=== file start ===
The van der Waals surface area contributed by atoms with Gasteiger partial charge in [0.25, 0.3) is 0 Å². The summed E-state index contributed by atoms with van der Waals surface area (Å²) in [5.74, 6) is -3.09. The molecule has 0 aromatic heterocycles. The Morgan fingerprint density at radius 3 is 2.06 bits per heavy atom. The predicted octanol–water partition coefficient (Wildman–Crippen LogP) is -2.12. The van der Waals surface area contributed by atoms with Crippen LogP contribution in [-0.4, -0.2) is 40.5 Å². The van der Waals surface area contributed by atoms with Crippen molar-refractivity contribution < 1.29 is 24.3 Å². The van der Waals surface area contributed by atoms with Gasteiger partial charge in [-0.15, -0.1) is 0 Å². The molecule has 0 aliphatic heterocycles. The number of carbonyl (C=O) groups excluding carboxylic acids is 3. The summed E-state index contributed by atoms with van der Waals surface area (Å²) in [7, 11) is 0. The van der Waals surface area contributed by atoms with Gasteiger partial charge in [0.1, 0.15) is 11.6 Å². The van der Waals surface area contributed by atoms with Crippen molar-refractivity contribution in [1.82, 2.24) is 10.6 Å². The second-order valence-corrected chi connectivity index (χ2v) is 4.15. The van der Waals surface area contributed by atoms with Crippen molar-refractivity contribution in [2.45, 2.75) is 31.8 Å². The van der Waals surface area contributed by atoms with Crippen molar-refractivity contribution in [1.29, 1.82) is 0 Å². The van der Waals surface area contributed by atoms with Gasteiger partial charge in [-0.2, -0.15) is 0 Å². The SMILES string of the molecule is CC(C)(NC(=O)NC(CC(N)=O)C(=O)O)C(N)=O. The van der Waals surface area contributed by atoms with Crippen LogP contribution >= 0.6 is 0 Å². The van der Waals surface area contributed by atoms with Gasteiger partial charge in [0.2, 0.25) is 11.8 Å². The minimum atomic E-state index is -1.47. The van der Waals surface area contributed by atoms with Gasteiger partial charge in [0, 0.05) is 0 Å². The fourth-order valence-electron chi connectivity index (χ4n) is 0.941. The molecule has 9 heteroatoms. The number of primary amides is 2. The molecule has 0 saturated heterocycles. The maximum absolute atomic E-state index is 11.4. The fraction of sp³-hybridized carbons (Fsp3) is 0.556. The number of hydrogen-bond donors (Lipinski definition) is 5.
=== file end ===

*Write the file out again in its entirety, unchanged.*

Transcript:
The van der Waals surface area contributed by atoms with Gasteiger partial charge in [0.25, 0.3) is 0 Å². The summed E-state index contributed by atoms with van der Waals surface area (Å²) in [5.74, 6) is -3.09. The molecule has 0 aromatic heterocycles. The Morgan fingerprint density at radius 3 is 2.06 bits per heavy atom. The predicted octanol–water partition coefficient (Wildman–Crippen LogP) is -2.12. The van der Waals surface area contributed by atoms with Crippen LogP contribution in [-0.4, -0.2) is 40.5 Å². The van der Waals surface area contributed by atoms with Crippen molar-refractivity contribution < 1.29 is 24.3 Å². The van der Waals surface area contributed by atoms with Gasteiger partial charge in [-0.15, -0.1) is 0 Å². The molecule has 0 aliphatic heterocycles. The number of carbonyl (C=O) groups excluding carboxylic acids is 3. The summed E-state index contributed by atoms with van der Waals surface area (Å²) in [7, 11) is 0. The van der Waals surface area contributed by atoms with Gasteiger partial charge in [0.1, 0.15) is 11.6 Å². The van der Waals surface area contributed by atoms with Crippen molar-refractivity contribution in [1.82, 2.24) is 10.6 Å². The second-order valence-corrected chi connectivity index (χ2v) is 4.15. The van der Waals surface area contributed by atoms with Crippen molar-refractivity contribution in [2.45, 2.75) is 31.8 Å². The van der Waals surface area contributed by atoms with Crippen molar-refractivity contribution in [1.29, 1.82) is 0 Å². The van der Waals surface area contributed by atoms with Gasteiger partial charge in [-0.2, -0.15) is 0 Å². The SMILES string of the molecule is CC(C)(NC(=O)NC(CC(N)=O)C(=O)O)C(N)=O. The van der Waals surface area contributed by atoms with Crippen LogP contribution >= 0.6 is 0 Å². The van der Waals surface area contributed by atoms with Gasteiger partial charge in [0.2, 0.25) is 11.8 Å². The minimum atomic E-state index is -1.47. The van der Waals surface area contributed by atoms with Gasteiger partial charge in [0, 0.05) is 0 Å². The fourth-order valence-electron chi connectivity index (χ4n) is 0.941. The molecule has 9 heteroatoms. The number of primary amides is 2. The molecule has 0 saturated heterocycles. The maximum absolute atomic E-state index is 11.4. The fraction of sp³-hybridized carbons (Fsp3) is 0.556. The number of hydrogen-bond donors (Lipinski definition) is 5.